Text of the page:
Jump to content


Photo
- - - - -

Manchu influence on Chinese Culture


  • Please log in to reply
2 replies to this topic

#1 General_Zhaoyun

General_Zhaoyun

    Grand Valiant General of Imperial Han Army

  • Owner
  • 12,284 posts
  • Gender:Male
  • Location:Singapore (Taiwanese/Singapore Permanent Resident)
  • Interests:Chinese History, Chinese Philosophy and Religion, Chinese languages, Minnan/Taiwanese language, Classical Chinese, General Chinese Culture
  • Languages spoken:Mandarin, Taiwanese (Hokkien), English, German, Singlish
  • Ethnic Groups or Race:Han Chinese (Taiwanese Hoklo)
  • Main Interest in CHF:
    General Chinese Culture
  • Specialisation / Expertise:
    Chinese Language, History and Culture

Posted 08 January 2010 - 12:04 AM

It seems that many people had the idea that Manchu language and culture had been 'lost or eradicated' in China, after the Manchu had sinicized themselves throughly. Today, there are very few people in China who can speak or read the Manchu language.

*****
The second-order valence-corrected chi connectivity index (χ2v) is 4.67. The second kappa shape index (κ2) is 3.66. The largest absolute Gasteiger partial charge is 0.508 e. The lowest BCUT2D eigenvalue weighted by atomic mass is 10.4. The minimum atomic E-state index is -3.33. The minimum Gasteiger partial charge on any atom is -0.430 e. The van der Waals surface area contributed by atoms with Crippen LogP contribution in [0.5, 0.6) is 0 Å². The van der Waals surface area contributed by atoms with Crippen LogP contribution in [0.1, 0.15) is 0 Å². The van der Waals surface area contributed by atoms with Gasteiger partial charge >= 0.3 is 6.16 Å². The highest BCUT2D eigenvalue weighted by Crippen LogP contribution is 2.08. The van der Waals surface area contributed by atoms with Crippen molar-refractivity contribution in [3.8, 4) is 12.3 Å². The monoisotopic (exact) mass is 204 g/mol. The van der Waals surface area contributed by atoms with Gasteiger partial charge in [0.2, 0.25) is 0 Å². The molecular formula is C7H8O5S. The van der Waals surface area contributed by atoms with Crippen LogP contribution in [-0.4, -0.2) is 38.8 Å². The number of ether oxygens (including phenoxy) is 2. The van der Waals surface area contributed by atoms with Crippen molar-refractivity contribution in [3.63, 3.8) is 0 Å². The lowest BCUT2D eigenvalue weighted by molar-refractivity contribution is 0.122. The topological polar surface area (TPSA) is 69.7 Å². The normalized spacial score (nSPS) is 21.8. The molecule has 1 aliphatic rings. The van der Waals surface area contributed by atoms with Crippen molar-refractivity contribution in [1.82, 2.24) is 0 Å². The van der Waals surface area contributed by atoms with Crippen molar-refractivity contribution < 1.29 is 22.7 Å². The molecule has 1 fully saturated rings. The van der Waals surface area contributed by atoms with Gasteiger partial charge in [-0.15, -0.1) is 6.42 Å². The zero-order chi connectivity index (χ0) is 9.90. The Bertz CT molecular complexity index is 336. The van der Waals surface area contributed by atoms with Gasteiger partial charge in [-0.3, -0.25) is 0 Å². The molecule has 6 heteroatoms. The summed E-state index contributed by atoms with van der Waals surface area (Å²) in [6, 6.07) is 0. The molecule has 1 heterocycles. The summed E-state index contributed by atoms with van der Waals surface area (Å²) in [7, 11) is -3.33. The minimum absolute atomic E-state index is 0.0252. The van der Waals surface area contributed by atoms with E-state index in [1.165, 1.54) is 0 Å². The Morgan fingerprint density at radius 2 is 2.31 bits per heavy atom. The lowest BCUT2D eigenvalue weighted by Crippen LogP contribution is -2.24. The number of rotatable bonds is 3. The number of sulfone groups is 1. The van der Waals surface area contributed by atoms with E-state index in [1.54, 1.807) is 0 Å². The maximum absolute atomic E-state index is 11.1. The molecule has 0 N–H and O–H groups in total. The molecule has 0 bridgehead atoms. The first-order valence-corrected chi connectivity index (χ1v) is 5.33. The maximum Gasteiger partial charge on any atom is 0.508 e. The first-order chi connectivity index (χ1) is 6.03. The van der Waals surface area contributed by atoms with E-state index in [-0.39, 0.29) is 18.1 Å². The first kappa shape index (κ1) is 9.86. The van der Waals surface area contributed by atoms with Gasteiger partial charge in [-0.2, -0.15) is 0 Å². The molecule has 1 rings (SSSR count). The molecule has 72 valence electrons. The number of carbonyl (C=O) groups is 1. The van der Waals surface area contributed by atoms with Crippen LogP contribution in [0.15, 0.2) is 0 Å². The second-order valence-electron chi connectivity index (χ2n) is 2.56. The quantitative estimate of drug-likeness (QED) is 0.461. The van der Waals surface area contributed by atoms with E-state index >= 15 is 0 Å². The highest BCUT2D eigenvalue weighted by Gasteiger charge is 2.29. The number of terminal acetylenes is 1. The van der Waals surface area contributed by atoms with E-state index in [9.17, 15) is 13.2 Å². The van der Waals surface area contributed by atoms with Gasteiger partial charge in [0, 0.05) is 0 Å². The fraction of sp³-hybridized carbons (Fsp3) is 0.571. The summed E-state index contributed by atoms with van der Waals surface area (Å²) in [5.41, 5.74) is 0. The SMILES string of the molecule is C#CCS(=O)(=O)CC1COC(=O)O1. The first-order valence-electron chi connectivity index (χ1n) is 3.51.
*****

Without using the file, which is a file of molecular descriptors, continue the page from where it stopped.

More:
However, I feel that Manchu culture had actually been merged into Chinese Culture. Though it had 'disappeared' on its way, many elements of Manchu culture are still preserved or present in today's Chinese Culture. In such a way, people didn't even realize that it's of Manchu origin and automatically took it as Chinese Culture. The Manchu's rule of China during Qing dynasty had actually influenced to a certain degree China's culture.

I'll list some elements of Manchu influence on Chinese Culture:

1. Traditional Chinese costumes such as Qipao 旗袍 (Cheong Sam) originated from Manchu, and is still formally worn in several formal occasion.